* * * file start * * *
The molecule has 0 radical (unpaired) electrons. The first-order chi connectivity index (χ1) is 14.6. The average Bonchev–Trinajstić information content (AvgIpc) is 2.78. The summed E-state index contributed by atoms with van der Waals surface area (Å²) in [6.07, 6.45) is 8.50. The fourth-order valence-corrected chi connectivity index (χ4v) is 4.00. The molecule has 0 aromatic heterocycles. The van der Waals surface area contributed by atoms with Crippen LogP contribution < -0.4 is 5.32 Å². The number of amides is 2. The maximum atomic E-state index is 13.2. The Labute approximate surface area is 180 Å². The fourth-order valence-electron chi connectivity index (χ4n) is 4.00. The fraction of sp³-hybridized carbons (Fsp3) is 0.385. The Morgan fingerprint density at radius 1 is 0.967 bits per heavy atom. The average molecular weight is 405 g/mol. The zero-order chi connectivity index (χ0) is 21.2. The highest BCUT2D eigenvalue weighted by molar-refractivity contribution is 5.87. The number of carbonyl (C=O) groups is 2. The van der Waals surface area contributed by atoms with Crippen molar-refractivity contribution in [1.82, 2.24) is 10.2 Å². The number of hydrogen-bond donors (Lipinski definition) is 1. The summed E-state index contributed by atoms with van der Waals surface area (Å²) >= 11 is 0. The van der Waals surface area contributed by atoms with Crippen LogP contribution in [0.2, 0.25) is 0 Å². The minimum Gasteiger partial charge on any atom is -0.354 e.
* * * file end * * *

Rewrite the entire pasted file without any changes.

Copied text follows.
The molecule has 0 radical (unpaired) electrons. The first-order chi connectivity index (χ1) is 14.6. The average Bonchev–Trinajstić information content (AvgIpc) is 2.78. The summed E-state index contributed by atoms with van der Waals surface area (Å²) in [6.07, 6.45) is 8.50. The fourth-order valence-corrected chi connectivity index (χ4v) is 4.00. The molecule has 0 aromatic heterocycles. The van der Waals surface area contributed by atoms with Crippen LogP contribution < -0.4 is 5.32 Å². The number of amides is 2. The maximum atomic E-state index is 13.2. The Labute approximate surface area is 180 Å². The fourth-order valence-electron chi connectivity index (χ4n) is 4.00. The fraction of sp³-hybridized carbons (Fsp3) is 0.385. The Morgan fingerprint density at radius 1 is 0.967 bits per heavy atom. The average molecular weight is 405 g/mol. The zero-order chi connectivity index (χ0) is 21.2. The highest BCUT2D eigenvalue weighted by molar-refractivity contribution is 5.87. The number of carbonyl (C=O) groups is 2. The van der Waals surface area contributed by atoms with Crippen molar-refractivity contribution in [1.82, 2.24) is 10.2 Å². The number of hydrogen-bond donors (Lipinski definition) is 1. The summed E-state index contributed by atoms with van der Waals surface area (Å²) >= 11 is 0. The van der Waals surface area contributed by atoms with Crippen LogP contribution in [0.2, 0.25) is 0 Å². The minimum Gasteiger partial charge on any atom is -0.354 e.